Habitability of the early Earth: Liquid water under a faint young Sun facilitated by strong tidal heating due to a nearby Moon

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René Heller , Jan-Peter Duda, Max Winkler, Joachim Reitner, Laurent Gizon


Geological evidence suggests liquid water near the Earths surface as early as 4.4 gigayears ago when the faint young Sun only radiated about 70 % of its modern power output. At this point, the Earth should have been a global snowball. An extreme atmospheric greenhouse effect, an initially more massive Sun, release of heat acquired during the accretion process of protoplanetary material, and radioactivity of the early Earth material have been proposed as alternative reservoirs or traps for heat. For now, the faint-young-sun paradox persists as one of the most important unsolved problems in our understanding of the origin of life on Earth. Here we use astrophysical models to explore the possibility that the new-born Moon, which formed about 69 million years (Myr) after the ignition of the Sun, generated extreme tidal friction - and therefore heat - in the Hadean and possibly the Archean Earth. We show that the Earth-Moon system has lost about 3e31 J, (99 % of its initial mechanical energy budget) as tidal heat. Tidal heating of roughly 10 W/m^2 through the surface on a time scale of 100 Myr could have accounted for a temperature increase of up to 5 degrees Celsius on the early Earth. This heating effect alone does not solve the faint-young-sun paradox but it could have played a key role in combination with other effects. Future studies of the interplay of tidal heating, the evolution of the solar power output, and the atmospheric (greenhouse) effects on the early Earth could help in solving the faint-young-sun paradox.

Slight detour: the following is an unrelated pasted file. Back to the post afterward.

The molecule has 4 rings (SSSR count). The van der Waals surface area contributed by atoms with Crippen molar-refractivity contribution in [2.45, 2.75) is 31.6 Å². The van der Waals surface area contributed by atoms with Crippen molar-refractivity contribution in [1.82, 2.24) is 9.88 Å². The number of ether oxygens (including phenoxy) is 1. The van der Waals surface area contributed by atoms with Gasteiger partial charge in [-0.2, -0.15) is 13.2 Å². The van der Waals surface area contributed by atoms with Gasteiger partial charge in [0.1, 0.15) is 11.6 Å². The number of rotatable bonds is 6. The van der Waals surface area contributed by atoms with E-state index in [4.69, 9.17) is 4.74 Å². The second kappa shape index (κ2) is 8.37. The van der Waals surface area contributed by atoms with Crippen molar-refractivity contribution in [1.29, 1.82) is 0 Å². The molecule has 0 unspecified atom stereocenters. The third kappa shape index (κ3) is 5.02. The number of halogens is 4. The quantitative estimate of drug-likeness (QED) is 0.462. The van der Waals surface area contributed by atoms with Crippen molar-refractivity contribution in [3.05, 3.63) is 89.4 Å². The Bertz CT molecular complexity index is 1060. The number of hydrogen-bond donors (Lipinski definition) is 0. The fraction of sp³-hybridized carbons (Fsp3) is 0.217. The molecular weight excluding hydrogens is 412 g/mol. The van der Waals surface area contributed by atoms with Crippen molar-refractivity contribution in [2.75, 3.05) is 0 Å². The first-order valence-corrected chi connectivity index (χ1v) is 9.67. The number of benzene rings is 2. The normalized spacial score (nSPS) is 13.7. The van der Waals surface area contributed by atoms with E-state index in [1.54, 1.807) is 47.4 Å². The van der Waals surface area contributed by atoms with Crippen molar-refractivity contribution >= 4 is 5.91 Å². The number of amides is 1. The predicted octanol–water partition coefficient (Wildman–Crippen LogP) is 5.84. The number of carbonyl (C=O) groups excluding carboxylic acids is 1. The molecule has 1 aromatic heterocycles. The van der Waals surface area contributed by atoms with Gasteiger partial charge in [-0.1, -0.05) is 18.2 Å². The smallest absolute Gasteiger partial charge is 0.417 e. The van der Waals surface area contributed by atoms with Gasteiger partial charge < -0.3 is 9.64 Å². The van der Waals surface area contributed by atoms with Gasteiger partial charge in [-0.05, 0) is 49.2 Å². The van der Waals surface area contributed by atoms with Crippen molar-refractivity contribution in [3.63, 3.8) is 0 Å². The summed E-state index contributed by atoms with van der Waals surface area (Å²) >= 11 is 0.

Astrophysics and Astronomy, Earth Sciences, Other Astrophysics and Astronomy, Other Earth Sciences, Physical Sciences and Mathematics, Planetary Sciences, The Sun and the Solar System


early Earth, Faint-young-sun paradox, Moon, Tidal brittle formation, Tides


Published: 2020-07-10 08:11

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GNU Lesser General Public License (LGPL) 2.1

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Data Availability (Reason not available):
The gnuplot scripts used to plots Figs. 2-5 can be requested via e-mail from the lead author René Heller (heller@mps.mpg.de).

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